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5 Ways Art Therapy Can Benefit Children Living With Autism

Written by: Melinda Briton, Executive Contributor

Executive Contributors at Brainz Magazine are handpicked and invited to contribute because of their knowledge and valuable insight within their area of expertise.


I find many people asking me lately if art therapy will help their child who has autism. Well the answer is yes and no. People with autism are neurologically different to neurotypical people, that’s for sure. But in many, many other ways we are all the same.

A Professional Child Psychologist Observing Little Boy Playing With Toys At The Psychotherapy Session

We all need our basic, physiological needs met before we can feel truly safe.

We must feel safe before we can feel that we belong.

We must feel we belong before we can feel a good sense of esteem, and…

we must feel a good sense of esteem before we can experience self-actualisation (a realisation of fulfilment in life). This is the same for us all. If someone with autism connects with creative expression, or finds words difficult to express, if they are willing to work through their big emotions, or problems in life, then yes ‒ art therapy can absolutely benefit anyone with autism, child or otherwise. If the person in question does not particularly tick some or most of these boxes ‒ art therapy will likely not benefit them. With all that said, here are 5 reasons art therapy could help someone living with autism:

1. Art Therapy Facilitates Connection and Safety

When the social connection has become scary (as can be the case with autism), art connection can rebuild. The focus can remain on the art until such time as the therapist perceives the client is feeling safe in the space. The sharing of the art, the collaboration of the artists, the gentle discussions around the art ‒ all of these things can come over time when the time is right. Before you know it, there can be laughter, joy and expression ‒ CONNECTION. And an assuredness of safety.

2. Art Therapy Can Facilitate the Acceptance of Self and Others

Once safety is established in the space, the skilled art therapist can begin to use every opportunity to gently, authentically and explicitly discuss the differences between looking through the autistic lens and the neurological lens, using the art as the springboard. Of course, it is important to also use the art to explore and validate the explosive feelings that may come up as these differences are organically identified and discussed.

3. Art Therapy Facilitates Control of Emotional Expression

It has been my observation that, as people grow up with autism, their emotional reactions can be considered socially unacceptable. “You can’t behave like that. Can’t say that. Can’t pull that face. Can’t use that word. Can’t move like that.” In the art therapy space all clients are allowed to choose how they will express their feelings through their art. No artistic expression is considered wrong. This can be hugely relieving.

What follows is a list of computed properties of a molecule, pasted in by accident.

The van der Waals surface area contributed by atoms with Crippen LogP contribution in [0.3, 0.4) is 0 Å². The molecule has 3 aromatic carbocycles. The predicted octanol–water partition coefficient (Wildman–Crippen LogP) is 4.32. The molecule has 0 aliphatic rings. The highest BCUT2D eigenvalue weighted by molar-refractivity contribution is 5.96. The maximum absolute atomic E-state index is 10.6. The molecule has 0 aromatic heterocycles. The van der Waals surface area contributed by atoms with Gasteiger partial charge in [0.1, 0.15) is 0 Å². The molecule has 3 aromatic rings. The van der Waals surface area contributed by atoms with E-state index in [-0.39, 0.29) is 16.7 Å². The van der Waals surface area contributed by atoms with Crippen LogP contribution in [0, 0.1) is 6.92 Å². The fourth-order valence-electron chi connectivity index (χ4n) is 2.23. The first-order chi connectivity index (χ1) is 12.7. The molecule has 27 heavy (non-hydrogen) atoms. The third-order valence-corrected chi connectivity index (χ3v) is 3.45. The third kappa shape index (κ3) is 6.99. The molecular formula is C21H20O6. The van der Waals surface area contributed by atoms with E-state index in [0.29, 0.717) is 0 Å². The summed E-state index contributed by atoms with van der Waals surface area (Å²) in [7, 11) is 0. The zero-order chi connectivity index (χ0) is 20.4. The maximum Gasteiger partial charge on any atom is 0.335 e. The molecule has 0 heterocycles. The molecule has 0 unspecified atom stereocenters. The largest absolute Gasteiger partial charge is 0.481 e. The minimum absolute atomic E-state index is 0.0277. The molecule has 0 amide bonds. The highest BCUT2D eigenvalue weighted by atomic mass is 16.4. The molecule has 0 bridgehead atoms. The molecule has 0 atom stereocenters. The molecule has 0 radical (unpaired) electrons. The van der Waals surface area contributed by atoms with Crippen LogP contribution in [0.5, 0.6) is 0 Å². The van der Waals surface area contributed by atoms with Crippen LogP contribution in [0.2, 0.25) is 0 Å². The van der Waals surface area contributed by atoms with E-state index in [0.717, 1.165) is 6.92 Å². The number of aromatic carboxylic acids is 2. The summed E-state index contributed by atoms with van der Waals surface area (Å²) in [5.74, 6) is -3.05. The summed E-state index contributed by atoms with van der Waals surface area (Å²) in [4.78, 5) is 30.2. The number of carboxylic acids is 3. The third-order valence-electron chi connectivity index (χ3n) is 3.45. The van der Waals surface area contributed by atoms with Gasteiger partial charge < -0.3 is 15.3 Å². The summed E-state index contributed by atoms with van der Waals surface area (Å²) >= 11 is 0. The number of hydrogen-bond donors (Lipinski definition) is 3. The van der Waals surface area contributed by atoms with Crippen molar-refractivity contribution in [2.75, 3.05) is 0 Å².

4. Art Therapy Facilitates Growth in Understanding of Self and Others

The safety, belonging, and acceptance that can be found in the art therapy space creates the perfect conditions for gently learning to understand ourselves. Once we begin to understand ourselves, we can better understand other people. Art therapy sessions provide a safe place to explore ‘others’, with the perfect platform for non-judgemental answering of questions and the expression of thoughts and emotions. Sometimes full ‘understanding’ can never be reached, as is the case with all of us. But an art therapy environment is a good place to begin trying!

5. Art Therapy Provides a Platform of Visual Learning

By creating art about our behaviour, and the consequences of it, we separated ourselves just enough that we can begin to be more self-reflective rather than self-flagellating. We can safely observe our behaviour in our created images. By creating images of the ideal responses to various situations, the person with autism can clearly create a visual script, if you like. These visuals, created by their own hand, can become the hook to which they cling when their pre-frontal cortex begins walking on thin ice!

Living with ASD (autism spectrum disorder) or living alongside someone with ASD can be a life full of niche laughs, endearing oddities, and delightful paths outside the box. But it can also be extremely confusing for those living with the condition and those living alongside.

Art therapy can be a wonderful tool to break through some of those barriers and find our similarities.

As Marie Curie said, “we only fear what we don’t understand.”

Once we begin understanding, we can live a life that is less fearful and more joyful.

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Melinda Briton, Executive Contributor Brainz Magazine

Melinda Briton became an art therapist after noticing, as an educator for over a decade, a gross inability between students and teachers alike to identify and regulate emotions in the classroom. Having a deep passion for effective and equitable education, she wondered how she might fill the niche. Meli Swan Art Therapy was born. Meli believes that having a solid foundation in emotional processing is a key element in effective education for both neurotypical and neurodiverse people. She brings her expertise as a Teacher for the Supported, music teacher and drama teacher (k-10), and her personal experience with a Learning Difference to her roll as art therapist.



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